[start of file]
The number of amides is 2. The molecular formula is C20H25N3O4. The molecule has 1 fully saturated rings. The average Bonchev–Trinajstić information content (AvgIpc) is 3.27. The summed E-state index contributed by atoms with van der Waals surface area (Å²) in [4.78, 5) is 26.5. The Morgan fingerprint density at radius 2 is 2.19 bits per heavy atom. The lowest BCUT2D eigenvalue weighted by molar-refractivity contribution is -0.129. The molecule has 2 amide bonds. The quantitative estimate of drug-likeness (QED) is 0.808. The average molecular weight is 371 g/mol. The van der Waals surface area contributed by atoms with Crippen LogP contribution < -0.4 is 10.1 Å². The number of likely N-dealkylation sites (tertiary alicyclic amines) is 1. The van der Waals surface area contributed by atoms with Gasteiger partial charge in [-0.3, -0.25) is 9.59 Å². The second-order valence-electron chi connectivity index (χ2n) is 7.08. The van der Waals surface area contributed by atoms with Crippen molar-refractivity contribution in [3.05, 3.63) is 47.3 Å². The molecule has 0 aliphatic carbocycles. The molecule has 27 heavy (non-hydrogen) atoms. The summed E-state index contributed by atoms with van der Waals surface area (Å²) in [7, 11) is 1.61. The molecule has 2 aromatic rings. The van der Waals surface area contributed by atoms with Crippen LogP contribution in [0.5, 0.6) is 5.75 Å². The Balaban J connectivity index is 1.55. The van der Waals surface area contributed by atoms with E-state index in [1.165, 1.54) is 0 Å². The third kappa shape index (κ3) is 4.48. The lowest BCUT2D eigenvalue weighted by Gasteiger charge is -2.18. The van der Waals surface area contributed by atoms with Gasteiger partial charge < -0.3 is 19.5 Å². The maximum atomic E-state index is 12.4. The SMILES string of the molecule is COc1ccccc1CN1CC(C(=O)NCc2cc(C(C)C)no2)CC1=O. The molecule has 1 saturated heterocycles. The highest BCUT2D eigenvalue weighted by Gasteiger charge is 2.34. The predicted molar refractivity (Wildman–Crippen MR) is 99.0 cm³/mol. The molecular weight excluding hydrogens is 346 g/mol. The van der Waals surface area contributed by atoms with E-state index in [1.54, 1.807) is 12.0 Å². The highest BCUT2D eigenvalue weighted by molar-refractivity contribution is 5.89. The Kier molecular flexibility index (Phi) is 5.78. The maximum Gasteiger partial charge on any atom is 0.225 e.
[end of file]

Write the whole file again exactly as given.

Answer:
The number of amides is 2. The molecular formula is C20H25N3O4. The molecule has 1 fully saturated rings. The average Bonchev–Trinajstić information content (AvgIpc) is 3.27. The summed E-state index contributed by atoms with van der Waals surface area (Å²) in [4.78, 5) is 26.5. The Morgan fingerprint density at radius 2 is 2.19 bits per heavy atom. The lowest BCUT2D eigenvalue weighted by molar-refractivity contribution is -0.129. The molecule has 2 amide bonds. The quantitative estimate of drug-likeness (QED) is 0.808. The average molecular weight is 371 g/mol. The van der Waals surface area contributed by atoms with Crippen LogP contribution < -0.4 is 10.1 Å². The number of likely N-dealkylation sites (tertiary alicyclic amines) is 1. The van der Waals surface area contributed by atoms with Gasteiger partial charge in [-0.3, -0.25) is 9.59 Å². The second-order valence-electron chi connectivity index (χ2n) is 7.08. The van der Waals surface area contributed by atoms with Crippen molar-refractivity contribution in [3.05, 3.63) is 47.3 Å². The molecule has 0 aliphatic carbocycles. The molecule has 27 heavy (non-hydrogen) atoms. The summed E-state index contributed by atoms with van der Waals surface area (Å²) in [7, 11) is 1.61. The molecule has 2 aromatic rings. The van der Waals surface area contributed by atoms with Crippen LogP contribution in [0.5, 0.6) is 5.75 Å². The Balaban J connectivity index is 1.55. The van der Waals surface area contributed by atoms with E-state index in [1.165, 1.54) is 0 Å². The third kappa shape index (κ3) is 4.48. The lowest BCUT2D eigenvalue weighted by Gasteiger charge is -2.18. The van der Waals surface area contributed by atoms with Gasteiger partial charge < -0.3 is 19.5 Å². The maximum atomic E-state index is 12.4. The SMILES string of the molecule is COc1ccccc1CN1CC(C(=O)NCc2cc(C(C)C)no2)CC1=O. The molecule has 1 saturated heterocycles. The highest BCUT2D eigenvalue weighted by Gasteiger charge is 2.34. The predicted molar refractivity (Wildman–Crippen MR) is 99.0 cm³/mol. The molecular weight excluding hydrogens is 346 g/mol. The van der Waals surface area contributed by atoms with E-state index in [1.54, 1.807) is 12.0 Å². The highest BCUT2D eigenvalue weighted by molar-refractivity contribution is 5.89. The Kier molecular flexibility index (Phi) is 5.78. The maximum Gasteiger partial charge on any atom is 0.225 e.